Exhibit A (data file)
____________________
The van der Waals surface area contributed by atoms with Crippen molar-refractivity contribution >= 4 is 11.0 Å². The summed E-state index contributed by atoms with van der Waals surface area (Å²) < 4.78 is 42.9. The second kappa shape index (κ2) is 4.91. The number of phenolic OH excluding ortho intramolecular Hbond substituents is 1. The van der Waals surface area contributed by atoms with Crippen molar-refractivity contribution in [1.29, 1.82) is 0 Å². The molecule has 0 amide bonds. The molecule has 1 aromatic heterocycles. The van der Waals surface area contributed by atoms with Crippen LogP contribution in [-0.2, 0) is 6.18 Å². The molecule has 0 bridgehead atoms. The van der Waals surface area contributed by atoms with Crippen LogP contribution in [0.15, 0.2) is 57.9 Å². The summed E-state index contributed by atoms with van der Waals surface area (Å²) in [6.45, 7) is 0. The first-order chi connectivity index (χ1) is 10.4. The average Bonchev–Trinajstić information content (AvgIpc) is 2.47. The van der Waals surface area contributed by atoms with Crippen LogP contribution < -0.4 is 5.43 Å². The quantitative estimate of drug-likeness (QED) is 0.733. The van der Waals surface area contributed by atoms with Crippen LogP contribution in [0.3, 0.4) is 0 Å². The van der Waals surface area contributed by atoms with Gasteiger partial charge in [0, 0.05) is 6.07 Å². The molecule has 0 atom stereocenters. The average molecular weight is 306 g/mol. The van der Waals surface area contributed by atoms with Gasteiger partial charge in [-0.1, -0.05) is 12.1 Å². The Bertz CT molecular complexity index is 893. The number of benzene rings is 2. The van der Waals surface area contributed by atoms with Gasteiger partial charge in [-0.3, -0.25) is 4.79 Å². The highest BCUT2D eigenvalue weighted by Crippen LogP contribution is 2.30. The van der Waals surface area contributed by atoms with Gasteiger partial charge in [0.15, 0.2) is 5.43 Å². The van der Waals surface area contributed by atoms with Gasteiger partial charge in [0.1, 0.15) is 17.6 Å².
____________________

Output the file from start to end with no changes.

The van der Waals surface area contributed by atoms with Crippen molar-refractivity contribution >= 4 is 11.0 Å². The summed E-state index contributed by atoms with van der Waals surface area (Å²) < 4.78 is 42.9. The second kappa shape index (κ2) is 4.91. The number of phenolic OH excluding ortho intramolecular Hbond substituents is 1. The van der Waals surface area contributed by atoms with Crippen molar-refractivity contribution in [1.29, 1.82) is 0 Å². The molecule has 0 amide bonds. The molecule has 1 aromatic heterocycles. The van der Waals surface area contributed by atoms with Crippen LogP contribution in [-0.2, 0) is 6.18 Å². The molecule has 0 bridgehead atoms. The van der Waals surface area contributed by atoms with Crippen LogP contribution in [0.15, 0.2) is 57.9 Å². The summed E-state index contributed by atoms with van der Waals surface area (Å²) in [6.45, 7) is 0. The first-order chi connectivity index (χ1) is 10.4. The average Bonchev–Trinajstić information content (AvgIpc) is 2.47. The van der Waals surface area contributed by atoms with Crippen LogP contribution < -0.4 is 5.43 Å². The quantitative estimate of drug-likeness (QED) is 0.733. The van der Waals surface area contributed by atoms with Crippen LogP contribution in [0.3, 0.4) is 0 Å². The van der Waals surface area contributed by atoms with Gasteiger partial charge in [0, 0.05) is 6.07 Å². The molecule has 0 atom stereocenters. The average molecular weight is 306 g/mol. The van der Waals surface area contributed by atoms with Gasteiger partial charge in [-0.1, -0.05) is 12.1 Å². The Bertz CT molecular complexity index is 893. The number of benzene rings is 2. The van der Waals surface area contributed by atoms with Gasteiger partial charge in [-0.3, -0.25) is 4.79 Å². The highest BCUT2D eigenvalue weighted by Crippen LogP contribution is 2.30. The van der Waals surface area contributed by atoms with Gasteiger partial charge in [0.15, 0.2) is 5.43 Å². The van der Waals surface area contributed by atoms with Gasteiger partial charge in [0.1, 0.15) is 17.6 Å².